In 373, in Syria, St. Ephraem, deacon and doctor of the church. When he was 18, he was baptized in Nisibia. When the Persians took over the city, he went to live in a cave near Edessa, and there he wrote the theological works and hymns that earned him designation as a doctor of the church. Near the end of his life, he was chosen to oversee distribution of food supplies in the Edessa region during a famine, because he could be counted on to be honest and impartial.
In 597, at Iona, St. Columba or Columcille. He was born in Donegal of parents of royal descent. He was ordained a priest and founded monasteries at Derry, Durrow and Kells. He loved learning. When he was forty he and some companions moved to Iona, from where they evangelized the inhabitants of Scotland. He wrote poetry and was transcribing a psalter the day before he died. For the next century, Iona was a great center of evangelization, particularly for Northumbria.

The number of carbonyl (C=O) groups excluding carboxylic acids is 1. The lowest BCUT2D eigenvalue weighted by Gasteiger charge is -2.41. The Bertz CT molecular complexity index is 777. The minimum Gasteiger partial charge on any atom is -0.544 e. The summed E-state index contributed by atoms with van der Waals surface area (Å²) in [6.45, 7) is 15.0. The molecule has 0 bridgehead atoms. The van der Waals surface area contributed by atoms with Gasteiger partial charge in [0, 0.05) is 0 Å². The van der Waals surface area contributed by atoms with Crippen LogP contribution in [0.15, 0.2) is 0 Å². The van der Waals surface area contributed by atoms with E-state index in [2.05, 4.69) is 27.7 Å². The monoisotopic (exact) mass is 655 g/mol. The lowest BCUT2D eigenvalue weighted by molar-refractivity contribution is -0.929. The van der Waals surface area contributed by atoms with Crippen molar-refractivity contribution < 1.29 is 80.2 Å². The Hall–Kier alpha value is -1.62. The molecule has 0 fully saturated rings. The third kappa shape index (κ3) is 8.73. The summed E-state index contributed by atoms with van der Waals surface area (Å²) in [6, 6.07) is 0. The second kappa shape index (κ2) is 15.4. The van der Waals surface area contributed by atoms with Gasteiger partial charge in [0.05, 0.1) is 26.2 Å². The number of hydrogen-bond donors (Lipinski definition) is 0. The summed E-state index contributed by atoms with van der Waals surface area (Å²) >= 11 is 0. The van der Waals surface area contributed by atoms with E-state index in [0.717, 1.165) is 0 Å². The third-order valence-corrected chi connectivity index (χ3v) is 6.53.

In 1348, at the Camaldolese monastery of St. Mary in Florence, Blessed Silvester of Valdiseve. He entered the community when he was 40 and served many years as a cook. He was highly esteemed for his advice and his devotion to the divine office.
In Rome, in 1837, Blessed Anne Mary Taigi. The daughter of domestic servants, she became a servant herself and married Domenico, another servant. They had seven children, two of whom died in infancy. In spite of their limited means, she was generous with those in need. She led the family in prayer each morning and evening. Her spiritual directors testified to her holiness, and many sought her advice.
Our daily martyrology was written by Fr. Hugh Feiss, OSB. Copyright © 2008 by the Monastery of the Ascension, Jerome, ID 83338.